Cover of Decision Making in the U.S. Courts of Appeals by Frank B. Cross
Decision Making in the U.S. Courts of Appeals
Frank B. Cross


264 pages.
from $26.00

Hardcover ISBN: 9780804753661
Paperback ISBN: 9780804757133
Ebook ISBN: 9780804768313


Excerpts and More

This groundbreaking book analyzes the decisions made by the United States circuit courts over the past half century. These courts have a profound impact on the law—they issue many more decisions in many more areas of law than the Supreme Court. Cross demonstrates that while the courts' judges are influenced by ideology and by the appointing president, legal requirements exercise a much stronger influence on their decisions. He also shows that these courts are independent of the other branches of government and free from undue influence of various parties. The book further introduces new research on the precedent-setting power of decisions.

About the author

Frank B. Cross is Professor at the University of Texas Law School and Herbert D. Kelleher Centennial Professor of Business Law at the University of Texas McCombs School of Business.

"Cross provides useful and novel integration of legal, political science, and economic research to understand circuit court decision making. His new avenues for empirical analysis... advance his goal of initiating future theoretical and empirical research by legal and social science scholars. Many of his findings will have great utility for those seeking determinants of circuit court and other collegial decision making."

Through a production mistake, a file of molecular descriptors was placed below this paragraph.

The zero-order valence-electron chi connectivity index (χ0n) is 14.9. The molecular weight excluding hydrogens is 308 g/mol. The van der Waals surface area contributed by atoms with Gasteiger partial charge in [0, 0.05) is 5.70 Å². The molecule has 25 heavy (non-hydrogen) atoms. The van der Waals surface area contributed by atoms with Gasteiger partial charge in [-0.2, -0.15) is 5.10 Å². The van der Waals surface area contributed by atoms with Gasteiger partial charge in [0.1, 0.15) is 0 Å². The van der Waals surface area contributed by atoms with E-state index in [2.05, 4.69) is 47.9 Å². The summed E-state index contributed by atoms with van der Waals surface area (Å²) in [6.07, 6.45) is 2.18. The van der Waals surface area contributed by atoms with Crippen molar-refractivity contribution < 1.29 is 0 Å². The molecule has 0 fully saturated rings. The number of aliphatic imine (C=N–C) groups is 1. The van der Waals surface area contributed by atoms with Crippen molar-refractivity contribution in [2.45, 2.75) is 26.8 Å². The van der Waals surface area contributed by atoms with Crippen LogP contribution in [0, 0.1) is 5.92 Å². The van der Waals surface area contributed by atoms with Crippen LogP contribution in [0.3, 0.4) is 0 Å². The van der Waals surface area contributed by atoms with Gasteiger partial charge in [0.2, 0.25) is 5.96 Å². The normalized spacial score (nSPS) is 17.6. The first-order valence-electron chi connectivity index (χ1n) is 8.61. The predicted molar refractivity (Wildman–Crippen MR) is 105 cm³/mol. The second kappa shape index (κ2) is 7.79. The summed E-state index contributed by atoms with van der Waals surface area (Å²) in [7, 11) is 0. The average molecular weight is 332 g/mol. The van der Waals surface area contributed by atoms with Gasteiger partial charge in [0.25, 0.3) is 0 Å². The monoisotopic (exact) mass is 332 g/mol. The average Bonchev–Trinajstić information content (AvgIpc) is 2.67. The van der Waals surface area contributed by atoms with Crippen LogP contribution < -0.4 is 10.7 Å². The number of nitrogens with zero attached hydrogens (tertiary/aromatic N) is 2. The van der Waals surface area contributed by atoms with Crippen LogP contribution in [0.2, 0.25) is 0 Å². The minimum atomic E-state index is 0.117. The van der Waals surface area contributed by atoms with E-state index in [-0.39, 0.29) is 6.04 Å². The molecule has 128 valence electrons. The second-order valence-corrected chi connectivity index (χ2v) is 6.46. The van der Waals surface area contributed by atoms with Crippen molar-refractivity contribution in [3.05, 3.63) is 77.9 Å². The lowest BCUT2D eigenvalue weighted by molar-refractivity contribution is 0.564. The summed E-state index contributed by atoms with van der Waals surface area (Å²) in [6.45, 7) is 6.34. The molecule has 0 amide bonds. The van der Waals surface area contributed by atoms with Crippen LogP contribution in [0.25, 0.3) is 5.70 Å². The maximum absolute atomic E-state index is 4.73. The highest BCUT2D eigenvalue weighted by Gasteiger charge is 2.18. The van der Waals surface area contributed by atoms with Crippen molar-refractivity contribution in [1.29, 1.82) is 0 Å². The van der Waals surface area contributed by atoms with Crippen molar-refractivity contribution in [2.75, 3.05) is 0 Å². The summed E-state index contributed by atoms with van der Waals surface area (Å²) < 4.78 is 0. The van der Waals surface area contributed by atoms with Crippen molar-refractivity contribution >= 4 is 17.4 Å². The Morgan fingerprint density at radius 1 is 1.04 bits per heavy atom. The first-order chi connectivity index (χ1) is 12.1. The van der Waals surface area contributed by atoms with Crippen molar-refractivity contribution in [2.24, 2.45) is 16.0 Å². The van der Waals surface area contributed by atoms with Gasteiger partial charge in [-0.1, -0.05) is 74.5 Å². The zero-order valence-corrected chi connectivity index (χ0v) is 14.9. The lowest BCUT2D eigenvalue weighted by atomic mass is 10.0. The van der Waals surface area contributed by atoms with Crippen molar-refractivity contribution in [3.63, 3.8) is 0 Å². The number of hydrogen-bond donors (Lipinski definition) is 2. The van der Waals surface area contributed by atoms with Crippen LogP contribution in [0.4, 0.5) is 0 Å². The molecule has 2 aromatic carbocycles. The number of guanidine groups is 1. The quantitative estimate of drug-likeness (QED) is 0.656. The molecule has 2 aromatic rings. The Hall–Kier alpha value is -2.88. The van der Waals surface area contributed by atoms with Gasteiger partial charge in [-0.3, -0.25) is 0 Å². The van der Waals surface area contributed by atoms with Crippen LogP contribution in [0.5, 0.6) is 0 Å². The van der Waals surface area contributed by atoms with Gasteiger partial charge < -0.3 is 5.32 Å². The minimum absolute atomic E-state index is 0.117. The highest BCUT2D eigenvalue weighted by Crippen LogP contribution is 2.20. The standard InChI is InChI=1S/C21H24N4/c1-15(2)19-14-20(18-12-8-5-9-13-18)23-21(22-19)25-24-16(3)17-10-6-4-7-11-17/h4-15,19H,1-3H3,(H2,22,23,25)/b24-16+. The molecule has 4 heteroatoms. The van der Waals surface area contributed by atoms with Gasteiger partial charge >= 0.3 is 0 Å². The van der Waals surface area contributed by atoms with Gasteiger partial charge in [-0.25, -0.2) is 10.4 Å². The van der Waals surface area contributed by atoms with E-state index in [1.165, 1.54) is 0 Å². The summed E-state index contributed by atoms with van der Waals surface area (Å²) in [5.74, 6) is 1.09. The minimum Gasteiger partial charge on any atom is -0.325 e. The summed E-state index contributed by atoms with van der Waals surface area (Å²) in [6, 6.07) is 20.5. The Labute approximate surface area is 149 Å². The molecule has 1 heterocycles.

Law & Politics Book Review

"Cross's new book is a law professor's effort to explore the competing explanations for judicial decisions... The book will certainly not resolve the debate over the attitudinal model, but it will be impossible for specialists to ignore it as they continue to work toward a comprehensive understanding of judicial decision making."


"This is one of the most important empirical studies ever of the federal judiciary. Many of Cross's findings are striking and fresh, and he is able to show that the simple 'realist' story underrates the role of legal constraints—and that ideology matters too."

—Cass Sunstein, University of Chicago

"Decision Making in the U.S. Courts of Appeals is a fascinating, indeed seminal, piece of work full of often surprising insights. Any serious political scientist and interdisciplinary legal academic will have to read this book and confront its careful, meticulously designed arguments and evidence."

—Sanford Levinson, University of Texas